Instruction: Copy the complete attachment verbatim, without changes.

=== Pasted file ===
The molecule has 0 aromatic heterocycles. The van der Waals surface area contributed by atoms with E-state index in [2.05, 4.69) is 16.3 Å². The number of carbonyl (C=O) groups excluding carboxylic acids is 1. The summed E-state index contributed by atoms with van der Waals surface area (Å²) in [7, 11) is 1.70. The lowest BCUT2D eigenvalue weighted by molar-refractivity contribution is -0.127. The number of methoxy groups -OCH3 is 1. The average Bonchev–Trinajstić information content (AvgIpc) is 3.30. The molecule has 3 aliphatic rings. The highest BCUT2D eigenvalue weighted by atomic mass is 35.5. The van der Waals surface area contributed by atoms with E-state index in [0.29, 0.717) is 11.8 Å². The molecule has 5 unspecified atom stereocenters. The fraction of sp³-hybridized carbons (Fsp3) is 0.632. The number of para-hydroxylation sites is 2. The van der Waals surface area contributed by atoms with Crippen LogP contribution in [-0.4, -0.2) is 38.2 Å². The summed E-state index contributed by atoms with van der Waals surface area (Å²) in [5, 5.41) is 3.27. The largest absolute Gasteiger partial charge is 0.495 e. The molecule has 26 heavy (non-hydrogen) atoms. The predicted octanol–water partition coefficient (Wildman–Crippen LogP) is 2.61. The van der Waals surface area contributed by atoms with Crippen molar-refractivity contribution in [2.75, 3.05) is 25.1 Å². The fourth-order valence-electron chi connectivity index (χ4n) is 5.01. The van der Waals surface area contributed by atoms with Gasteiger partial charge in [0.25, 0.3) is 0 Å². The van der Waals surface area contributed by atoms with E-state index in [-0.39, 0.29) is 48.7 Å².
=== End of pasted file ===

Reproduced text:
The molecule has 0 aromatic heterocycles. The van der Waals surface area contributed by atoms with E-state index in [2.05, 4.69) is 16.3 Å². The number of carbonyl (C=O) groups excluding carboxylic acids is 1. The summed E-state index contributed by atoms with van der Waals surface area (Å²) in [7, 11) is 1.70. The lowest BCUT2D eigenvalue weighted by molar-refractivity contribution is -0.127. The number of methoxy groups -OCH3 is 1. The average Bonchev–Trinajstić information content (AvgIpc) is 3.30. The molecule has 3 aliphatic rings. The highest BCUT2D eigenvalue weighted by atomic mass is 35.5. The van der Waals surface area contributed by atoms with E-state index in [0.29, 0.717) is 11.8 Å². The molecule has 5 unspecified atom stereocenters. The fraction of sp³-hybridized carbons (Fsp3) is 0.632. The number of para-hydroxylation sites is 2. The van der Waals surface area contributed by atoms with Crippen LogP contribution in [-0.4, -0.2) is 38.2 Å². The summed E-state index contributed by atoms with van der Waals surface area (Å²) in [5, 5.41) is 3.27. The largest absolute Gasteiger partial charge is 0.495 e. The molecule has 26 heavy (non-hydrogen) atoms. The predicted octanol–water partition coefficient (Wildman–Crippen LogP) is 2.61. The van der Waals surface area contributed by atoms with Crippen molar-refractivity contribution in [2.75, 3.05) is 25.1 Å². The fourth-order valence-electron chi connectivity index (χ4n) is 5.01. The van der Waals surface area contributed by atoms with Gasteiger partial charge in [0.25, 0.3) is 0 Å². The van der Waals surface area contributed by atoms with E-state index in [-0.39, 0.29) is 48.7 Å².